We’re proud to introduce the Justice Revival Lecture series!
In 2022, we will be hosting conversations with academics, clergy, and movement leaders to explore a range of pressing justice issues and the role religious power plays in shaping our society. Speakers will help participants think about the relationships between faith and social movements to inform current efforts for change across the Central Valley.
Our kickoff conversation this month will be with Dr. Reggie Williams, who will center Martin Luther King as a radical activist in contrast to the mainstream sanitized versions of his life and ministry. Dr. Williams will also elevate the intersections between Black religion and Black-led justice movements
Reggie Williams is Professor of Christian ethics at McCormick Theological Seminary, in Chicago, Illinois. He does work at the intersection of Black theology, Blackness studies, aesthetics, and Dietrich Bonhoeffer studies. Williams’ book “Bonhoeffer’s Black Jesus: Harlem Renaissance Theology and an Ethic of Resistance”, published by Baylor University Press, examines the impact of exposure to Black Christianity, in Harlem NY, during the Harlem Renaissance, on the German pastor and theologian Dietrich Bonhoeffer, who was killed by the Nazis in 1945 for his activism against them. Dr. Williams’ current work employs Blackness studies to examine the ethical claims of Christian anthropology in the theology of Bonhoeffer. Dr. Williams and his wife Stacy Williams are the parents of a son, Darion, and a daughter, Simone.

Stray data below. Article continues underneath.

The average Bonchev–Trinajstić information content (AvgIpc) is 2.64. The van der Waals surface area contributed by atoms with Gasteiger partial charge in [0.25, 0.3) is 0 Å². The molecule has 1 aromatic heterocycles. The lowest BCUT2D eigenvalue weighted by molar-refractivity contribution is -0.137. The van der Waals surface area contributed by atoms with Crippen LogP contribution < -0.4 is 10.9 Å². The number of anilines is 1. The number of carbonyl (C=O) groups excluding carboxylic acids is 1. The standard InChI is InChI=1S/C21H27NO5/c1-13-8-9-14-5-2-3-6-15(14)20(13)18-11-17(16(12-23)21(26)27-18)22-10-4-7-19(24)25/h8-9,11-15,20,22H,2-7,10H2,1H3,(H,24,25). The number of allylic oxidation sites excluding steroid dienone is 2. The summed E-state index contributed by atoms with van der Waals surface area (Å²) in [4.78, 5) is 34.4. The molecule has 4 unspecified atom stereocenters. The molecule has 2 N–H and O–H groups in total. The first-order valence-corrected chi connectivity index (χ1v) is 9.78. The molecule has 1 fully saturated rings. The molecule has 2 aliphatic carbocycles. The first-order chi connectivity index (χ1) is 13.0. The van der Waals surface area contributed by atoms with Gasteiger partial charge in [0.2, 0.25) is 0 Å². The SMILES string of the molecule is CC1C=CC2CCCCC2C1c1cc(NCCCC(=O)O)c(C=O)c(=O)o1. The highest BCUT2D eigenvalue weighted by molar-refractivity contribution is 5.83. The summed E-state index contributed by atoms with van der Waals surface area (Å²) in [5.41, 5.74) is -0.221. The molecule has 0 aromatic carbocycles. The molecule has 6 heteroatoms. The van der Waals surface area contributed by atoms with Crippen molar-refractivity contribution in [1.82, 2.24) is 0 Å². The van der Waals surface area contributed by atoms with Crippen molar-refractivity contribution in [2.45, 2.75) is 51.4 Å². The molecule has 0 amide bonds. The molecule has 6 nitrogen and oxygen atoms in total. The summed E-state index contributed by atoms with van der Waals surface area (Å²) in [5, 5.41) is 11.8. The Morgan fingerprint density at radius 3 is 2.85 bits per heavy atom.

The ordinance represents the intensifying war against unhoused people occurring all over California. “Every day someone is being swept off the road. They are being told to relocate and they are losing everything they have and being arrested.”
During the six week program, we have been working with 20 campers—ranging in age from 5 to 22—to expose them to climate issues such as air quality inequity, environmental toxins and our fragile ecosystem. Campers are also learning about community organizing. “One of the things that has been most fascinating is watching the kids take something that they are passionate about and understand, like the video game ‘Among Us,’ and applying it to what they are learning about climate justice."